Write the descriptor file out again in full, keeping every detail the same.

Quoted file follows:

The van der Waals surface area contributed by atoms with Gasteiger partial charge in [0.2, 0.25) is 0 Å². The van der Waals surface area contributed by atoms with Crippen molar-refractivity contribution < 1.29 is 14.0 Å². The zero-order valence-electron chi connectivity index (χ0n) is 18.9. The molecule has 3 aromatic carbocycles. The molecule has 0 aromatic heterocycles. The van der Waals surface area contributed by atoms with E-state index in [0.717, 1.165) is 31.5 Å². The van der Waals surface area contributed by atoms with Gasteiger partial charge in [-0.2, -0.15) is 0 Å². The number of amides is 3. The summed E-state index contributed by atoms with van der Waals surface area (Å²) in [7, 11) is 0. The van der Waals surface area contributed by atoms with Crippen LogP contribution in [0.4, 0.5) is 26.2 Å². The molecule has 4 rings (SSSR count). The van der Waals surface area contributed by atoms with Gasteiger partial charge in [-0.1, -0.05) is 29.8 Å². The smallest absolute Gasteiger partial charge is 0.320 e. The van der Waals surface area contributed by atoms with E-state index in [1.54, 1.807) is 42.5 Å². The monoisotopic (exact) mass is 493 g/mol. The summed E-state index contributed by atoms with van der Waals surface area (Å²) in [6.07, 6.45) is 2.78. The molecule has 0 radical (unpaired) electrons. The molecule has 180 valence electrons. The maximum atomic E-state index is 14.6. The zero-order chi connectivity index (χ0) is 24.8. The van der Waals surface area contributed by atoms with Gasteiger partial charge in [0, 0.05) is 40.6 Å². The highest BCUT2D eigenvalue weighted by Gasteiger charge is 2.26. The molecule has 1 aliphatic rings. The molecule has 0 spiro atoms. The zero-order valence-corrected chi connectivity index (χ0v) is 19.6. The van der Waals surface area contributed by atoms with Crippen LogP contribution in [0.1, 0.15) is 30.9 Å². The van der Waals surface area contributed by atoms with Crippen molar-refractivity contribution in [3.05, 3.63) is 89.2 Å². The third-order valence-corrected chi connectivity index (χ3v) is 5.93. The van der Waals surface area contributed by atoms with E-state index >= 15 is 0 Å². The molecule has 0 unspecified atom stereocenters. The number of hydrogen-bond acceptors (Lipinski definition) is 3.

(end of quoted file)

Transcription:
The van der Waals surface area contributed by atoms with Gasteiger partial charge in [0.2, 0.25) is 0 Å². The van der Waals surface area contributed by atoms with Crippen molar-refractivity contribution < 1.29 is 14.0 Å². The zero-order valence-electron chi connectivity index (χ0n) is 18.9. The molecule has 3 aromatic carbocycles. The molecule has 0 aromatic heterocycles. The van der Waals surface area contributed by atoms with E-state index in [0.717, 1.165) is 31.5 Å². The van der Waals surface area contributed by atoms with Gasteiger partial charge in [-0.2, -0.15) is 0 Å². The number of amides is 3. The summed E-state index contributed by atoms with van der Waals surface area (Å²) in [7, 11) is 0. The van der Waals surface area contributed by atoms with Crippen LogP contribution in [0.4, 0.5) is 26.2 Å². The molecule has 4 rings (SSSR count). The van der Waals surface area contributed by atoms with Gasteiger partial charge in [-0.1, -0.05) is 29.8 Å². The smallest absolute Gasteiger partial charge is 0.320 e. The van der Waals surface area contributed by atoms with E-state index in [1.54, 1.807) is 42.5 Å². The monoisotopic (exact) mass is 493 g/mol. The summed E-state index contributed by atoms with van der Waals surface area (Å²) in [6.07, 6.45) is 2.78. The molecule has 0 radical (unpaired) electrons. The molecule has 180 valence electrons. The maximum atomic E-state index is 14.6. The zero-order chi connectivity index (χ0) is 24.8. The van der Waals surface area contributed by atoms with Gasteiger partial charge in [0, 0.05) is 40.6 Å². The highest BCUT2D eigenvalue weighted by Gasteiger charge is 2.26. The molecule has 1 aliphatic rings. The molecule has 0 spiro atoms. The zero-order valence-corrected chi connectivity index (χ0v) is 19.6. The van der Waals surface area contributed by atoms with Crippen LogP contribution in [0.1, 0.15) is 30.9 Å². The van der Waals surface area contributed by atoms with Crippen molar-refractivity contribution in [3.05, 3.63) is 89.2 Å². The third-order valence-corrected chi connectivity index (χ3v) is 5.93. The van der Waals surface area contributed by atoms with E-state index >= 15 is 0 Å². The molecule has 0 unspecified atom stereocenters. The number of hydrogen-bond acceptors (Lipinski definition) is 3.